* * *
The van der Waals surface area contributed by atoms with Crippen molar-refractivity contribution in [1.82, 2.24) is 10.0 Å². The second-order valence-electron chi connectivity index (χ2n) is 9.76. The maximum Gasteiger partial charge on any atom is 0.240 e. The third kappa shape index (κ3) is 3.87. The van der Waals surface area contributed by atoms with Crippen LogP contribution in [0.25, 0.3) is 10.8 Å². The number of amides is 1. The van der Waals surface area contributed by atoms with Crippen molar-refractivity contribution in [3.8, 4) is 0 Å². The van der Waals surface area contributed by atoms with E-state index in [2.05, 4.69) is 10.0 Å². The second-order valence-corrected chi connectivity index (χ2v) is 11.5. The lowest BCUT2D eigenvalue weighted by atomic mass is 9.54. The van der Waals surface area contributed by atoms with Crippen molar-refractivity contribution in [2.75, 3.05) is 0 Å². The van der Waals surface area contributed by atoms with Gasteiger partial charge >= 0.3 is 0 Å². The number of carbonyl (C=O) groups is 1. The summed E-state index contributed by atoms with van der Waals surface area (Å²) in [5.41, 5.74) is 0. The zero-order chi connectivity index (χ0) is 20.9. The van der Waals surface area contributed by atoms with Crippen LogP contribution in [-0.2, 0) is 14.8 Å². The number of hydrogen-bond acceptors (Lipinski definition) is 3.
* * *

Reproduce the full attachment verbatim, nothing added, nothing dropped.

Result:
The van der Waals surface area contributed by atoms with Crippen molar-refractivity contribution in [1.82, 2.24) is 10.0 Å². The second-order valence-electron chi connectivity index (χ2n) is 9.76. The maximum Gasteiger partial charge on any atom is 0.240 e. The third kappa shape index (κ3) is 3.87. The van der Waals surface area contributed by atoms with Crippen LogP contribution in [0.25, 0.3) is 10.8 Å². The number of amides is 1. The van der Waals surface area contributed by atoms with Crippen molar-refractivity contribution in [3.8, 4) is 0 Å². The van der Waals surface area contributed by atoms with E-state index in [2.05, 4.69) is 10.0 Å². The second-order valence-corrected chi connectivity index (χ2v) is 11.5. The lowest BCUT2D eigenvalue weighted by atomic mass is 9.54. The van der Waals surface area contributed by atoms with Crippen molar-refractivity contribution in [2.75, 3.05) is 0 Å². The van der Waals surface area contributed by atoms with Gasteiger partial charge >= 0.3 is 0 Å². The number of carbonyl (C=O) groups is 1. The summed E-state index contributed by atoms with van der Waals surface area (Å²) in [5.41, 5.74) is 0. The zero-order chi connectivity index (χ0) is 20.9. The van der Waals surface area contributed by atoms with Crippen LogP contribution in [-0.2, 0) is 14.8 Å². The number of hydrogen-bond acceptors (Lipinski definition) is 3.